GBV 58

Communities, Equality and Local Government Committee
Gender-based Violence, Domestic Abuse and Sexual Violence (Wales) Bill : Stage 1
Response from: Caerphilly Domestic Abuse Forum


Consultation on the ‘Gender-based Violence, Domestic Abuse and Sexual Violence (Wales) Bill’ response on behalf of Caerphilly Domestic Abuse Forum.

1st September 2014

The Caerphilly Domestic Abuse Forum is a multi-agency partnership co-ordinating and developing services within Caerphilly; ensuring the delivery of the local Domestic Abuse and Sexual Violence Action Plan 2014-15.  The forum is supported by the Safer Caerphilly Partnership.

Caerphilly Domestic Abuse Forum welcomes the introduction of the Welsh Government’s ‘Gender-based Violence, Domestic Abuse and Sexual Violence (Wales) Bill’ as an opportunity to reduce and prevent incidents of all such forms of abuse and to improve the arrangements and support for the protection of victims.    The consultation process is essential in ensuring the Bill is fit for purpose and can continue to lead the way within the UK; Caerphilly Domestic Abuse Forum recognise its responsibility in taking part in this process and therefore submit their response to the following term of reference:


1.       The general principles of the Gender-based Violence, Domestic Abuse and Sexual Violence (Wales) Bill and the need for legislation to improve the Public Sector response in Wales to domestic abuse, gender-based violence and sexual violence, including:

·        The publication of national and local strategies and

·        The appointment of a Ministerial Adviser on Gender-based Violence, Domestic Abuse and Sexual Violence.


It is important that the definitions used within the Bill mirror other applicable legislation to avoid misinterpretation and to enable its principles to be fully realised.


The Bills White Paper adopted the United Nations definition of ‘violence against women’ (VAW). The loss of this wording from the title and within the content of the Bill has made the Bill gender neutral.  The Equality and Human Rights Commission recognise that the prevalence, impact and consequence of violence against men is very different to violence against women and believe that it is right for legislation to focus on women as they are disproportionately affected; ‘It happens because women have an unequal position in society and further reinforces that unequal position’.[1] A gender neutral approach to legislation would fail to interpret the Equality Act accurately.  To get appropriate services requires examining the extent of violence of a particular group. Male and female victims of domestic abuse have different levels of need and require different kinds of services.  A gender neutral approach to specialist services may lead to a disproportionate response for male victims and may presume a female model of service provision is appropriate.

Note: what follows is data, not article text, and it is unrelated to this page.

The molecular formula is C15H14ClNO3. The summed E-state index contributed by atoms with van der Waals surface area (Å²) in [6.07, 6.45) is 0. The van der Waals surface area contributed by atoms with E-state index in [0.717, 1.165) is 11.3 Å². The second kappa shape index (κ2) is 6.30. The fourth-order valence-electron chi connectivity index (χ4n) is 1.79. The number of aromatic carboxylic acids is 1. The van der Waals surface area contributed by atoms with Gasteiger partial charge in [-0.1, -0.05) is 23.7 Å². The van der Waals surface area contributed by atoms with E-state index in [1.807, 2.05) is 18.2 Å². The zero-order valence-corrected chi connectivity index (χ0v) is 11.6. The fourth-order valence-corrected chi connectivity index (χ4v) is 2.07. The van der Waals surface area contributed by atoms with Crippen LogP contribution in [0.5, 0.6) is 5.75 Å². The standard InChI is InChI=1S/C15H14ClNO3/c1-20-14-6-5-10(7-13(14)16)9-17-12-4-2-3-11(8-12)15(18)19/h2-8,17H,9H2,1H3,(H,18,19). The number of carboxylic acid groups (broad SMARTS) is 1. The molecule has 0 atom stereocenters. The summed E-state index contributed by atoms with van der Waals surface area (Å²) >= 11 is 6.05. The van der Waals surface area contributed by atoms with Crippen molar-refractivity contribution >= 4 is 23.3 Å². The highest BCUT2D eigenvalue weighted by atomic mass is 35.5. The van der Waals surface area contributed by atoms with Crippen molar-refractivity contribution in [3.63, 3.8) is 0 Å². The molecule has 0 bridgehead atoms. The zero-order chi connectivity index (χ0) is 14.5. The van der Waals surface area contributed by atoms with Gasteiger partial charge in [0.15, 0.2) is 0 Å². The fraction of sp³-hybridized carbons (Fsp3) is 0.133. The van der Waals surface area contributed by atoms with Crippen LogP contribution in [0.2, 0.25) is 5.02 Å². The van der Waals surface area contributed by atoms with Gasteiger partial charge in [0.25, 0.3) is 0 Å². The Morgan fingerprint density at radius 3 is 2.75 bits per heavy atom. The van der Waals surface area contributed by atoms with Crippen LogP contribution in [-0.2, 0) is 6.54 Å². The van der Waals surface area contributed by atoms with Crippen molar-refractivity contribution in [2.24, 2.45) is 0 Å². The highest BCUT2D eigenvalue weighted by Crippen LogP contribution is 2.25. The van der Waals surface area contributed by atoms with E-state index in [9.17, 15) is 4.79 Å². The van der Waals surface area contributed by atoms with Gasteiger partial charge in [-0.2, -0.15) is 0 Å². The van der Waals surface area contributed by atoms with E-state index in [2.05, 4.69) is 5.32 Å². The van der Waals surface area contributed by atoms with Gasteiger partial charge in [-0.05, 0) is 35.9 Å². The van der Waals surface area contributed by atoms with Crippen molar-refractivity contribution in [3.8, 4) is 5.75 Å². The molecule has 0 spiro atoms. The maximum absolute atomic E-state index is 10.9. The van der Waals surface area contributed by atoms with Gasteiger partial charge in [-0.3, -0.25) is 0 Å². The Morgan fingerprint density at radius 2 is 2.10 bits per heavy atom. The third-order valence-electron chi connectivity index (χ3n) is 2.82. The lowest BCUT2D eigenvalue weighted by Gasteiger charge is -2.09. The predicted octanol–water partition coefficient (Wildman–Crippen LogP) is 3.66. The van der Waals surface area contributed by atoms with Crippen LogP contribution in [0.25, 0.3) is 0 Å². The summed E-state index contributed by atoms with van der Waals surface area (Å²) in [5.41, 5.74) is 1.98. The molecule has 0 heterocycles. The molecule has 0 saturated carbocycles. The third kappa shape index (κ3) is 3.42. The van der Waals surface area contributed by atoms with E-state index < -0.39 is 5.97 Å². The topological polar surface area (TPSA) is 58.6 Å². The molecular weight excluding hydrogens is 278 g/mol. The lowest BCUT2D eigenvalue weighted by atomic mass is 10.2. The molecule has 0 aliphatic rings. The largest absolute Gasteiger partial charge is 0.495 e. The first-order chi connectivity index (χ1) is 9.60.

Within the Bill ‘abuse’ is interpreted to mean ‘physical, sexual, psychological, emotional or financial.’  Whilst it includes psychological abuse it does not clearly state coercive control as pattern of controlling behaviour and as included in the Home Office definition of domestic abuse.



Prevention features as one of the principle aims of the Bill and so for the ‘healthy relationship education’ commitments described in the White Paper to be omitted is very disappointing. Such work is a key facet for tackling domestic abuse from an early age to prevent the cycle of domestic abuse and to promote healthy relationships amongst young people. Healthy relationships are about general respect issues and apply here to both intimate and familial relationships. Whilst it has been stated that the proposals made in the White Paper will form part of the Welsh Government’s national curriculum review, the extent to which this will deliver on all aspects of the ‘whole school approach’ is uncertain and requires clarification.   There are opportunities to link this work with general bullying messages within schools as well as respect for family members. Particular consideration needs to be given to the appointment of a fully trained ‘go-to’ staff member in each school as well as champions at a more strategic level.


In terms of supporting those affected through having a work place policy this is now being taken forward by a ‘Public Service Leadership Group’.  Whilst this is positive work the White Paper went further in its proposal to reach out beyond public sector organisations and work proactively to encompass the same approach for employees across Wales.  There is a concern that by omitting this from the Bill it dilutes the potential for such work.


The publication of a national and local strategy with time linked actions and objectives to achieve the purpose of the Bill are welcomed, as is the extra power for Welsh Government to implement.  It is however crucial that the local strategy is based upon a comprehensive needs assessment to ensure an accurate local picture which includes areas of need which may be hidden.


The appointment of a Ministerial Advisor on Gender-based Violence, Domestic Abuse and Sexual Violence is described in somewhat unclear terms and gives little                                                                                        information on the resources dedicated to the role and what it will achieve above and beyond the statutory guidance. An independent advisor role that could challenge both local and national strategies would be welcomed.


Submitted by:

Rebecca Haycock,  Caerphilly Domestic Abuse Co-ordinator

On behalf of Caerphilly Domestic Abuse Forum.







[1] Equality and Human Rights Commission Consultation Response February 2013 (Ending violence against women, domestic abuse and sexual violence (Wales) Bill).